07 Oct 2022
 | 07 Oct 2022
Status: a revised version of this preprint is currently under review for the journal HESS.

To what extent does river routing matter in hydrological modeling?

Nicolás Cortés-Salazar, Nicolás Vásquez, Naoki Mizukami, Pablo Mendoza, and Ximena Vargas

Abstract. Spatially-distributed hydrology and land surface models are typically applied in combination with river routing schemes that convert instantaneous runoff into streamflow. Nevertheless, the development of such schemes has been somehow disconnected from hydrologic model calibration research, although both seek to achieve more realistic streamflow simulations. In this paper, we seek to bridge this gap to understand the extent to which the configuration of routing schemes affects hydrologic model calibration results in water resources applications. To this end, we configure the Variable Infiltration Capacity (VIC) model, coupled with the mizuRoute routing model in the Cautín River basin (2770 km2), Chile. We use the Latin Hypercube Sampling (LHS) method to generate 3500 different VIC model parameters sets, for which basin-averaged runoff estimates are obtained directly (no routing case), and subsequently compared against outputs from four routing schemes (Unit Hydrograph, Lagrangian Kinematic Wave, Muskingum-Cunge and Diffusive Wave) applied with five different routing time steps (1, 3, 6, 12 and 24 hours). The results show that incorporating routing schemes may alter streamflow simulations at sub-daily, daily and even monthly time scales. The maximum Kling-Gupta Efficiency (KGE) obtained for daily streamflow increases from 0.73 (no routing) to 0.82 (for the best scheme), and such improvements do not depend on the routing time step. Moreover, the optimal parameter sets may differ depending on the routing scheme configuration, affecting the baseflow contribution to total runoff. Including routing models decreases streamflow values in frequency curves and lowers the segment with high discharge values in the flow duration curve (compared to the case without routing). More generally, the results presented here highlight the potential impacts of river routing implementations on water resources applications that involve hydrologic models and, in particular, parameter calibration.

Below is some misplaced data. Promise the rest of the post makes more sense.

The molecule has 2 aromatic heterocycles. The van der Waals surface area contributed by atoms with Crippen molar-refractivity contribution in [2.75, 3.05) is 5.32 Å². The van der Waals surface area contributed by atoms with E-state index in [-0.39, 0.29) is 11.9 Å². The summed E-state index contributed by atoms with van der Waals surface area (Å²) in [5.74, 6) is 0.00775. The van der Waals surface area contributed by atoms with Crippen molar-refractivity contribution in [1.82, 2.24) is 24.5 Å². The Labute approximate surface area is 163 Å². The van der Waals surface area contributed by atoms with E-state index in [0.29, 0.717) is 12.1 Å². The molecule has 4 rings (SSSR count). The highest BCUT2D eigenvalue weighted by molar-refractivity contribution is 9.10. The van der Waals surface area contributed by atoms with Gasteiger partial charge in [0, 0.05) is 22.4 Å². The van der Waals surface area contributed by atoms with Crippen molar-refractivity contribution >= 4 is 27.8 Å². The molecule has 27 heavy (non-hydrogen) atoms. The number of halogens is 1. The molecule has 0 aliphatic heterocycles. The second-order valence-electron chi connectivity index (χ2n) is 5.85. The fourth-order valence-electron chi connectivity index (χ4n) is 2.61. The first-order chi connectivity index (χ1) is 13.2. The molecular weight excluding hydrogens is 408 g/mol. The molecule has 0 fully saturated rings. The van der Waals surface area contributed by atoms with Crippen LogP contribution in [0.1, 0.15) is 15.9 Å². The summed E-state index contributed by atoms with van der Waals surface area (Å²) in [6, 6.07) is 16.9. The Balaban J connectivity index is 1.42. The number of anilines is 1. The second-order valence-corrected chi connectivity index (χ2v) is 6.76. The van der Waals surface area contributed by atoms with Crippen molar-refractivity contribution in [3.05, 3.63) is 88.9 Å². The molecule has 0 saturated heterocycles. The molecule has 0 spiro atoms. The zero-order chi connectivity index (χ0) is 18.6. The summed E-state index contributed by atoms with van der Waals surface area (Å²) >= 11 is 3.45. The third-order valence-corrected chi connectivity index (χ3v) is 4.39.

Nicolás Cortés-Salazar et al.

Status: final response (author comments only)

Comment types: AC – author | RC – referee | CC – community | EC – editor | CEC – chief editor | : Report abuse
  • RC1: 'Comment on hess-2022-338', Anonymous Referee #1, 02 Nov 2022
    • AC1: 'Reply on RC1', Pablo Mendoza, 15 Feb 2023
  • RC2: 'Comment on hess-2022-338', Anonymous Referee #2, 16 Dec 2022
    • AC2: 'Reply on RC2', Pablo Mendoza, 15 Feb 2023

Nicolás Cortés-Salazar et al.

Nicolás Cortés-Salazar et al.


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Short summary
This paper shows how important river models can be for water resources applications that involve hydrological models and, in particular, parameter calibration. To this end, we conduct numerical experiments in a pilot basin, using a combination of hydrologic model simulations obtained from a large sample of parameter sets, and different routing methods. We obtain that routing can affect streamflow simulations even at monthly time steps, the choice of parameters, and relevant streamflow metrics.